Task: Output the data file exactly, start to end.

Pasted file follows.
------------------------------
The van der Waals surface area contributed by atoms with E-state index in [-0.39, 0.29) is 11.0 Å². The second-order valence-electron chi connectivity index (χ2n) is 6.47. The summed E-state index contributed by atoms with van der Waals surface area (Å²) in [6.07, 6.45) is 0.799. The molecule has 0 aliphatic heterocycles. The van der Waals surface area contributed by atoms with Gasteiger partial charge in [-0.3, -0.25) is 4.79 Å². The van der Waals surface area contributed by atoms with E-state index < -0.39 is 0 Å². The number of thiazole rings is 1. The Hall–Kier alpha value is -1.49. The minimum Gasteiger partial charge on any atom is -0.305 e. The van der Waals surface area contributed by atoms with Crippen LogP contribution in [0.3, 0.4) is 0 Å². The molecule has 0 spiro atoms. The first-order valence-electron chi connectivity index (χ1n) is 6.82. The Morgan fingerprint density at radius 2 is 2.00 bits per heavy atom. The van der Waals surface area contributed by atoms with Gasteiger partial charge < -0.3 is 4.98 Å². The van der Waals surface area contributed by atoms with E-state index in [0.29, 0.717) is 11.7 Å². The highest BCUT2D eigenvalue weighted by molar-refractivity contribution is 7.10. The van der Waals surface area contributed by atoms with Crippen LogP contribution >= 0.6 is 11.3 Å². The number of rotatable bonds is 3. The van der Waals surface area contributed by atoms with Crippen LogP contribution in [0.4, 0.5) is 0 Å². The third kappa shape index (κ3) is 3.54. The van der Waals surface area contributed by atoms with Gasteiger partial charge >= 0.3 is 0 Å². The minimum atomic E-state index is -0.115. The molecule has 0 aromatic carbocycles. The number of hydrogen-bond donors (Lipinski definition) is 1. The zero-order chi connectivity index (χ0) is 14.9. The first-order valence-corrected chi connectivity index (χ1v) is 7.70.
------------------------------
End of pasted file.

The van der Waals surface area contributed by atoms with E-state index in [-0.39, 0.29) is 11.0 Å². The second-order valence-electron chi connectivity index (χ2n) is 6.47. The summed E-state index contributed by atoms with van der Waals surface area (Å²) in [6.07, 6.45) is 0.799. The molecule has 0 aliphatic heterocycles. The van der Waals surface area contributed by atoms with Gasteiger partial charge in [-0.3, -0.25) is 4.79 Å². The van der Waals surface area contributed by atoms with E-state index < -0.39 is 0 Å². The number of thiazole rings is 1. The Hall–Kier alpha value is -1.49. The minimum Gasteiger partial charge on any atom is -0.305 e. The van der Waals surface area contributed by atoms with Crippen LogP contribution in [0.3, 0.4) is 0 Å². The molecule has 0 spiro atoms. The first-order valence-electron chi connectivity index (χ1n) is 6.82. The Morgan fingerprint density at radius 2 is 2.00 bits per heavy atom. The van der Waals surface area contributed by atoms with Gasteiger partial charge < -0.3 is 4.98 Å². The van der Waals surface area contributed by atoms with E-state index in [0.29, 0.717) is 11.7 Å². The highest BCUT2D eigenvalue weighted by molar-refractivity contribution is 7.10. The van der Waals surface area contributed by atoms with Crippen LogP contribution >= 0.6 is 11.3 Å². The number of rotatable bonds is 3. The van der Waals surface area contributed by atoms with Crippen LogP contribution in [0.4, 0.5) is 0 Å². The third kappa shape index (κ3) is 3.54. The van der Waals surface area contributed by atoms with Gasteiger partial charge >= 0.3 is 0 Å². The minimum atomic E-state index is -0.115. The molecule has 0 aromatic carbocycles. The number of hydrogen-bond donors (Lipinski definition) is 1. The zero-order chi connectivity index (χ0) is 14.9. The first-order valence-corrected chi connectivity index (χ1v) is 7.70.